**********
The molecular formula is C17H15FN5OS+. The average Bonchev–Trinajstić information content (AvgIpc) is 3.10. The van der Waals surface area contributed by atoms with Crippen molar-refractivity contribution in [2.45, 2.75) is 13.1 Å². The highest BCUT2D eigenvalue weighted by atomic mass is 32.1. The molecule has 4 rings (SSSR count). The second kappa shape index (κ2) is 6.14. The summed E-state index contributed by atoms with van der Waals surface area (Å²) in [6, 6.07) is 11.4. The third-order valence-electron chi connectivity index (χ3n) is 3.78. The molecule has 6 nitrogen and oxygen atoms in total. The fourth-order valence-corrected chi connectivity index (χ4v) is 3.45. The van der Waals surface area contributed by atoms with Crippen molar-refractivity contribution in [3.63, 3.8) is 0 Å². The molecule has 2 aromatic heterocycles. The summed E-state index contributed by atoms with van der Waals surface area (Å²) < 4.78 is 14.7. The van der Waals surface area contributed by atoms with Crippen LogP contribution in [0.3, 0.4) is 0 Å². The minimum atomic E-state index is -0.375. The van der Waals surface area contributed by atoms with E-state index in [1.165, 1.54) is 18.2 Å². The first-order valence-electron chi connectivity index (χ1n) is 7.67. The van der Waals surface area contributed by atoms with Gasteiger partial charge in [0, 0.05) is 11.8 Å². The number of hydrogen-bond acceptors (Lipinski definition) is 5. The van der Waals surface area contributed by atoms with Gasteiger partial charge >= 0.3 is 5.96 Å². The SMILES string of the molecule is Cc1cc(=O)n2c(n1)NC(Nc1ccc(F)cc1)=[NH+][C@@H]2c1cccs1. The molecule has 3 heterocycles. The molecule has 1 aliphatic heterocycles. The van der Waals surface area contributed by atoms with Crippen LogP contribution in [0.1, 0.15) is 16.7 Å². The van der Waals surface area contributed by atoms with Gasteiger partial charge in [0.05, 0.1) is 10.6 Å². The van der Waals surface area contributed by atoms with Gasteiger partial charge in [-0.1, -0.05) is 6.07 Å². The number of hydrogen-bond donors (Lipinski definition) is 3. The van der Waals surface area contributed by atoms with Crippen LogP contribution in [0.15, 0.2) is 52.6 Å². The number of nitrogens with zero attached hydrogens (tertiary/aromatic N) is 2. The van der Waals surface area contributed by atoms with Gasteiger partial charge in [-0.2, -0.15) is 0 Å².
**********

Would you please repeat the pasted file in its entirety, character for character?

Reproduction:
The molecular formula is C17H15FN5OS+. The average Bonchev–Trinajstić information content (AvgIpc) is 3.10. The van der Waals surface area contributed by atoms with Crippen molar-refractivity contribution in [2.45, 2.75) is 13.1 Å². The highest BCUT2D eigenvalue weighted by atomic mass is 32.1. The molecule has 4 rings (SSSR count). The second kappa shape index (κ2) is 6.14. The summed E-state index contributed by atoms with van der Waals surface area (Å²) in [6, 6.07) is 11.4. The third-order valence-electron chi connectivity index (χ3n) is 3.78. The molecule has 6 nitrogen and oxygen atoms in total. The fourth-order valence-corrected chi connectivity index (χ4v) is 3.45. The van der Waals surface area contributed by atoms with Crippen molar-refractivity contribution in [3.63, 3.8) is 0 Å². The molecule has 2 aromatic heterocycles. The summed E-state index contributed by atoms with van der Waals surface area (Å²) < 4.78 is 14.7. The van der Waals surface area contributed by atoms with Crippen LogP contribution in [0.3, 0.4) is 0 Å². The minimum atomic E-state index is -0.375. The van der Waals surface area contributed by atoms with E-state index in [1.165, 1.54) is 18.2 Å². The first-order valence-electron chi connectivity index (χ1n) is 7.67. The van der Waals surface area contributed by atoms with Gasteiger partial charge in [0, 0.05) is 11.8 Å². The number of hydrogen-bond acceptors (Lipinski definition) is 5. The van der Waals surface area contributed by atoms with Gasteiger partial charge >= 0.3 is 5.96 Å². The SMILES string of the molecule is Cc1cc(=O)n2c(n1)NC(Nc1ccc(F)cc1)=[NH+][C@@H]2c1cccs1. The molecule has 3 heterocycles. The molecule has 1 aliphatic heterocycles. The van der Waals surface area contributed by atoms with Crippen LogP contribution in [0.1, 0.15) is 16.7 Å². The van der Waals surface area contributed by atoms with Gasteiger partial charge in [0.05, 0.1) is 10.6 Å². The van der Waals surface area contributed by atoms with Gasteiger partial charge in [-0.1, -0.05) is 6.07 Å². The number of hydrogen-bond donors (Lipinski definition) is 3. The van der Waals surface area contributed by atoms with Crippen LogP contribution in [0.15, 0.2) is 52.6 Å². The number of nitrogens with zero attached hydrogens (tertiary/aromatic N) is 2. The van der Waals surface area contributed by atoms with Gasteiger partial charge in [-0.2, -0.15) is 0 Å².